Implications We can use SNA to question important aspects of the arguments about social capital. SNA allows us to map social capital mechanisms more directly: 1.Cores become less trusting 2.Different models of organising cores 3.Cores find different methods of reproducing themselves Social capital is generated around tensions and fractures, rather than consensus and community
4) The position generator and social networks We have seen some difficulties in using sample surveys to capture aspects of social networks 1.The extent and structure of ties between whole (or quasi-whole) populations 2.The extent to which relationships are reciprocal. Yet it will not always be feasible to conduct research on whole populations. In the UK and Canada, but not, hitherto, in the UK, an alternative position generator question has been developed to rectify this problem.
Cultural Capital and Social Exclusion Project Directed by Tony Bennett, Elizabeth Silva, Mike Savage and Alan Warde Seeks to develop new measures for cultural, economic and social capital. Contains national survey of 1564 respondents, 28 focus groups, and 60 in- depth interviews. Early papers on CRESC website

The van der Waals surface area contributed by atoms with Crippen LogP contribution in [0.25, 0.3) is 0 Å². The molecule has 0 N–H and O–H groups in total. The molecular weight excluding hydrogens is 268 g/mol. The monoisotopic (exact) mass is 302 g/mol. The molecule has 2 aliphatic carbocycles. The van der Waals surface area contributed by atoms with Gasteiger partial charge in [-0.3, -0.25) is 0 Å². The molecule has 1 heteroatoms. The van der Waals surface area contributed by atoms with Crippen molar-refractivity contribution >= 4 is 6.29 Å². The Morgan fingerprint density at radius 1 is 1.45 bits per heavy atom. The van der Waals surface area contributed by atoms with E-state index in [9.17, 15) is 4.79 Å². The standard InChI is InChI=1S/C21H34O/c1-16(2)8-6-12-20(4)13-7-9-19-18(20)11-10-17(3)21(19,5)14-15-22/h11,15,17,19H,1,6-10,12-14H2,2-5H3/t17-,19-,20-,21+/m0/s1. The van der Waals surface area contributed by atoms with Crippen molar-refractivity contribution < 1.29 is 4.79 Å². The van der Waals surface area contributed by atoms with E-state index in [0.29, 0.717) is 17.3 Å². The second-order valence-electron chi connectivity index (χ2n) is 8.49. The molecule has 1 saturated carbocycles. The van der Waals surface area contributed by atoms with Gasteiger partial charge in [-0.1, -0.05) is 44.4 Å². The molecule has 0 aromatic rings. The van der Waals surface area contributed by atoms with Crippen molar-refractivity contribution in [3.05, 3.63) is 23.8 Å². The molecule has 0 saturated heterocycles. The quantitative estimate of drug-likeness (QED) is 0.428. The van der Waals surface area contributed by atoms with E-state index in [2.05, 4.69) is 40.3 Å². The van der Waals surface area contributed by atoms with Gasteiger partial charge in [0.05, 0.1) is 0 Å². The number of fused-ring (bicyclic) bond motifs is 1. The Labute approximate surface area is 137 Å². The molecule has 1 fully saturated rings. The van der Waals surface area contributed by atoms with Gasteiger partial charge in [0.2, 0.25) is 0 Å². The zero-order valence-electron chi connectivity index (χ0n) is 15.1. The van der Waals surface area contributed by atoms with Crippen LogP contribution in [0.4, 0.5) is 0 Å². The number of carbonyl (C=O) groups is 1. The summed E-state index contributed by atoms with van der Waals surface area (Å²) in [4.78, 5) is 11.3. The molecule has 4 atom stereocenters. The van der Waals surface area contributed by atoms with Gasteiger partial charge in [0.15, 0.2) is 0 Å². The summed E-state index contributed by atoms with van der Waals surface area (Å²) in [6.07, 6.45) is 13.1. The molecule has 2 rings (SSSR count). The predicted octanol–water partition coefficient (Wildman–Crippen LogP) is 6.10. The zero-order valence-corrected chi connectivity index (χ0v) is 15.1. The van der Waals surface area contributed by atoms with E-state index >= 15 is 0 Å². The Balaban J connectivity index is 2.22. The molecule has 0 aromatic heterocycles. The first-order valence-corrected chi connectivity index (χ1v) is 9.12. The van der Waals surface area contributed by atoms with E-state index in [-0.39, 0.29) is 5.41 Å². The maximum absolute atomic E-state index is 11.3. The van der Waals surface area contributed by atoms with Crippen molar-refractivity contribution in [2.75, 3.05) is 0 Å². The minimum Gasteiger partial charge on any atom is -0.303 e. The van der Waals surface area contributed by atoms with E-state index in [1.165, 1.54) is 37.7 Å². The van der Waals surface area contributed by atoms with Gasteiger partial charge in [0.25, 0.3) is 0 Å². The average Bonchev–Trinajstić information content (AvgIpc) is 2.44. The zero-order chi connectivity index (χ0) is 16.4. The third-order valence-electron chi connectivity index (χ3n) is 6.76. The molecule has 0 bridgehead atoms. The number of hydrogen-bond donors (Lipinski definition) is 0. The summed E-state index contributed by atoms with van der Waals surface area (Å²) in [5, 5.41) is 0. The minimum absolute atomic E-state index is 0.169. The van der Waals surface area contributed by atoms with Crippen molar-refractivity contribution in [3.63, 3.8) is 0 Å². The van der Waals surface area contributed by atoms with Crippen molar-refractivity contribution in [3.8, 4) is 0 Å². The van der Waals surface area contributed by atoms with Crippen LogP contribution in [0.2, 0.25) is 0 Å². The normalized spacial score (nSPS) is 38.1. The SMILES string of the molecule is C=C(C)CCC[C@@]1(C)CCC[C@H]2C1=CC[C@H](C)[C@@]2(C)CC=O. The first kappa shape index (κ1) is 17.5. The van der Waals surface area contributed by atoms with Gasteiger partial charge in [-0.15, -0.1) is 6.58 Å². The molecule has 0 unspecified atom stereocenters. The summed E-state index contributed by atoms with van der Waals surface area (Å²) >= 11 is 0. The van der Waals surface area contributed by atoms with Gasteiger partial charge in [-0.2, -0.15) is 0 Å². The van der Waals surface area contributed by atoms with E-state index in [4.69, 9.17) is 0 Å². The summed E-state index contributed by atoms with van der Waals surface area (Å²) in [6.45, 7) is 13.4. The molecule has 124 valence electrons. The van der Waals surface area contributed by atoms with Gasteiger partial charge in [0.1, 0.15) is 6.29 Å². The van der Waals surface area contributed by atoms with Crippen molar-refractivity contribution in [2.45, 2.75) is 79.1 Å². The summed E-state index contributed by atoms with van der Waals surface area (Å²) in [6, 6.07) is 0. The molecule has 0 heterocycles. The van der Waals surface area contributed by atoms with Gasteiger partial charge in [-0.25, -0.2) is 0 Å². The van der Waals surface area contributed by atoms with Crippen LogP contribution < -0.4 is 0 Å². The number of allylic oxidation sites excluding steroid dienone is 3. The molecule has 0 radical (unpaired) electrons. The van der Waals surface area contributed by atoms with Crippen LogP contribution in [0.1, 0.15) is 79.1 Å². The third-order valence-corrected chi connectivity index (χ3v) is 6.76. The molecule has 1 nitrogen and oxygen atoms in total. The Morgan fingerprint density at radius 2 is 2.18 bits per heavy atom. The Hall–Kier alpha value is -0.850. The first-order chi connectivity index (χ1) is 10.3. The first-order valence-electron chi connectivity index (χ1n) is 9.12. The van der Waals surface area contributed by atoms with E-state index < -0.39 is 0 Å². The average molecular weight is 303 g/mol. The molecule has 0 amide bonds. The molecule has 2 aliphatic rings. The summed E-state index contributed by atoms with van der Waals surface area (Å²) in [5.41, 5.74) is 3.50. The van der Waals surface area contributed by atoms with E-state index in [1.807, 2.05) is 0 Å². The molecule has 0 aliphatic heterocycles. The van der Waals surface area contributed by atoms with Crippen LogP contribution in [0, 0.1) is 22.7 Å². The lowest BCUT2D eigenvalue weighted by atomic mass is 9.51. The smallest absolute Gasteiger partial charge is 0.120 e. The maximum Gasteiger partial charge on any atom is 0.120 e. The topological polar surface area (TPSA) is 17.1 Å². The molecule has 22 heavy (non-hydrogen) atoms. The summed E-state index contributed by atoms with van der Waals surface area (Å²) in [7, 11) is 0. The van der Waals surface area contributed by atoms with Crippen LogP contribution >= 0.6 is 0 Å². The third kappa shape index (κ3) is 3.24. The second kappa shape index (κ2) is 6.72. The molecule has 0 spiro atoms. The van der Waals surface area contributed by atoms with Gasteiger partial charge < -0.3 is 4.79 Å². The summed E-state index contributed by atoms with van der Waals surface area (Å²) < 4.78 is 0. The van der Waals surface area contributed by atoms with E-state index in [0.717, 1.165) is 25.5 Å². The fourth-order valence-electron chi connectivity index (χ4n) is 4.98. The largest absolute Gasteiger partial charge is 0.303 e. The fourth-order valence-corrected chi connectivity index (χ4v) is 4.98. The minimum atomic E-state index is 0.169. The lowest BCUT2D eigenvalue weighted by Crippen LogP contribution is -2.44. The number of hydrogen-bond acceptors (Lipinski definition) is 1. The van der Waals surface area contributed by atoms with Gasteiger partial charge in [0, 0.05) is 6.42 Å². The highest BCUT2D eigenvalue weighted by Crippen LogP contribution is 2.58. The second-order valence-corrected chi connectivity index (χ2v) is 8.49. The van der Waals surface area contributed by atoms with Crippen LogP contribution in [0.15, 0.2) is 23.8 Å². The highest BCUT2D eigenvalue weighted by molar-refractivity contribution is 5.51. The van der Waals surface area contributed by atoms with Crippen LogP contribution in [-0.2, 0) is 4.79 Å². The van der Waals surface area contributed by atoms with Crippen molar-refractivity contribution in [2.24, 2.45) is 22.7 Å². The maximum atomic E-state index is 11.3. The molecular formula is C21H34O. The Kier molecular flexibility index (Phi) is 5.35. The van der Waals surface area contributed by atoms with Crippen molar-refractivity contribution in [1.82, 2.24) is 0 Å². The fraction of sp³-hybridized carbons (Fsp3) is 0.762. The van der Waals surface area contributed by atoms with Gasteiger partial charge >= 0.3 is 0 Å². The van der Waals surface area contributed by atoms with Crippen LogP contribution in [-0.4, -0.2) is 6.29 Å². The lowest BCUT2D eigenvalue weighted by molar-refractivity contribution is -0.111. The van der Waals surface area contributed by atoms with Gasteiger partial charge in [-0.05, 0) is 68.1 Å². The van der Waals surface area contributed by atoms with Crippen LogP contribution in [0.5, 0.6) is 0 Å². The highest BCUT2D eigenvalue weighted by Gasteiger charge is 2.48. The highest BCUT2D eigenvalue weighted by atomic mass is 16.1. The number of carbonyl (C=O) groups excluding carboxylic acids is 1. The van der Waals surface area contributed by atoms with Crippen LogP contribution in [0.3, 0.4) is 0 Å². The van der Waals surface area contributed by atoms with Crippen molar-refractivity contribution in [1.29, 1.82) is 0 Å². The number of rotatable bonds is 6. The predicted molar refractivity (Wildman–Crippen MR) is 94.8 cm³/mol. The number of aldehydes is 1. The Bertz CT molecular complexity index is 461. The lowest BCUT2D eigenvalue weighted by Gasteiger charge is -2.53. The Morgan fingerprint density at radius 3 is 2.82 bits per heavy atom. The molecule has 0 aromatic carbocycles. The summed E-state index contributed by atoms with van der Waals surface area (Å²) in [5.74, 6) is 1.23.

The position generator question `On this card is a list of jobs. Please tell me whether you happen to know anyone socially who has any of these jobs? Please include friends and relatives 1.Secretary 2.Solicitor 3.Clerical officer in national or local government 4.Bus or coach driver 5.Bank of building society manager 6.Factory worker 7.University/ college lecturer 8.Electrician 9.Nurse 10.Sales or shop assistant 11.Postal worker
Figure 2Number of civic memberships and social contacts Source:Cultural Capital and Social Exclusion Survey (2003) (same below).
Range of contacts vary by social group Age18-35: mean of 3.59: 36-60: 4.43, 61+: 2.70 Gender Male 3.92: Female 3.61 Class Professional and managerial 4.34: intermediate 3.87: working class, 3.11
Regression on social trust Civic membership has coefficient of.174** with social trust Those with contact with have co-efficients professional and managerial.247* intermediate.120 working class -.269* Those who only know professionals and managers are the most trusting of all (1.067**) The nature of social contacts thus makes important differences to trust and reveal how trust is the result of privileged social location
Conclusions Social networks offer a different approach to social capital that questions some of the benevolent interpretations Trust and belonging may arise from tension and conflict Social capital is not evenly distributed, and middle class networks are most effective in conveying its advantages Social capital does not depend primarily on associational membership. We need to understand the dynamics of associations to assess if and how they generate social capital Position generator question can be useful in allowing the conflictual nature of social capital to be registered on sample surveys. Social capital is not a magic bullet. It is a resource which is contested and which helps reproduce unequal social relationships, though it can also be a resource for those who contest these inequalities